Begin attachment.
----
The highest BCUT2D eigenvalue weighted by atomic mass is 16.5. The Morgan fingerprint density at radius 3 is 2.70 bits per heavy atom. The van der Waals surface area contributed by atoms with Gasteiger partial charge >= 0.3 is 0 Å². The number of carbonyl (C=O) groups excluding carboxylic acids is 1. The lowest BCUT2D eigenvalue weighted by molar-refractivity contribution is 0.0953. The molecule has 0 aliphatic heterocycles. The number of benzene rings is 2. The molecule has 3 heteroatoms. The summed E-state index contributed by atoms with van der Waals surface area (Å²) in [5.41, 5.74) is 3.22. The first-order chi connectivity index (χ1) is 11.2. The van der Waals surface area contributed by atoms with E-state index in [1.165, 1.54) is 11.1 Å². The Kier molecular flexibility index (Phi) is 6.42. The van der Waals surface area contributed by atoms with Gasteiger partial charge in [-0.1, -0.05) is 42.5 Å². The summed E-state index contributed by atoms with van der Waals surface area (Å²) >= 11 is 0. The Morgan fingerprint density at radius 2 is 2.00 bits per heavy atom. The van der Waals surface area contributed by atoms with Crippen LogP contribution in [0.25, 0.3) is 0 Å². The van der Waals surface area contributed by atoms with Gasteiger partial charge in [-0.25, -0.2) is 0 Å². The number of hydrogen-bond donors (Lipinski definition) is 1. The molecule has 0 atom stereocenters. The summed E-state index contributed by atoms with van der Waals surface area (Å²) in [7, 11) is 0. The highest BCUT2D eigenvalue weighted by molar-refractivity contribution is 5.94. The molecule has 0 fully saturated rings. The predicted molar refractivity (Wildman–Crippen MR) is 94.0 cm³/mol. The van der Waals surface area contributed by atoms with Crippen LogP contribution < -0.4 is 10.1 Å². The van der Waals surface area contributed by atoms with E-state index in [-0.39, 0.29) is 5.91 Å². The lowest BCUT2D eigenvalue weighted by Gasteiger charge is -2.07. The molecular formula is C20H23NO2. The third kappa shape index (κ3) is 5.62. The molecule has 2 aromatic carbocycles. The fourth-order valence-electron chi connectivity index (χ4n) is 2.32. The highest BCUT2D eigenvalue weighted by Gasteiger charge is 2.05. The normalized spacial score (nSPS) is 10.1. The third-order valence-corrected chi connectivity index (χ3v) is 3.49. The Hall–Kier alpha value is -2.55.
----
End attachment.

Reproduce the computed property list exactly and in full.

The highest BCUT2D eigenvalue weighted by atomic mass is 16.5. The Morgan fingerprint density at radius 3 is 2.70 bits per heavy atom. The van der Waals surface area contributed by atoms with Gasteiger partial charge >= 0.3 is 0 Å². The number of carbonyl (C=O) groups excluding carboxylic acids is 1. The lowest BCUT2D eigenvalue weighted by molar-refractivity contribution is 0.0953. The molecule has 0 aliphatic heterocycles. The number of benzene rings is 2. The molecule has 3 heteroatoms. The summed E-state index contributed by atoms with van der Waals surface area (Å²) in [5.41, 5.74) is 3.22. The first-order chi connectivity index (χ1) is 11.2. The van der Waals surface area contributed by atoms with E-state index in [1.165, 1.54) is 11.1 Å². The Kier molecular flexibility index (Phi) is 6.42. The van der Waals surface area contributed by atoms with Gasteiger partial charge in [-0.1, -0.05) is 42.5 Å². The summed E-state index contributed by atoms with van der Waals surface area (Å²) >= 11 is 0. The Morgan fingerprint density at radius 2 is 2.00 bits per heavy atom. The van der Waals surface area contributed by atoms with Crippen LogP contribution in [0.25, 0.3) is 0 Å². The van der Waals surface area contributed by atoms with Gasteiger partial charge in [-0.25, -0.2) is 0 Å². The number of hydrogen-bond donors (Lipinski definition) is 1. The molecule has 0 atom stereocenters. The summed E-state index contributed by atoms with van der Waals surface area (Å²) in [7, 11) is 0. The highest BCUT2D eigenvalue weighted by molar-refractivity contribution is 5.94. The molecule has 0 fully saturated rings. The predicted molar refractivity (Wildman–Crippen MR) is 94.0 cm³/mol. The van der Waals surface area contributed by atoms with Crippen LogP contribution < -0.4 is 10.1 Å². The van der Waals surface area contributed by atoms with E-state index in [-0.39, 0.29) is 5.91 Å². The lowest BCUT2D eigenvalue weighted by Gasteiger charge is -2.07. The molecular formula is C20H23NO2. The third kappa shape index (κ3) is 5.62. The molecule has 2 aromatic carbocycles. The fourth-order valence-electron chi connectivity index (χ4n) is 2.32. The highest BCUT2D eigenvalue weighted by Gasteiger charge is 2.05. The normalized spacial score (nSPS) is 10.1. The third-order valence-corrected chi connectivity index (χ3v) is 3.49. The Hall–Kier alpha value is -2.55.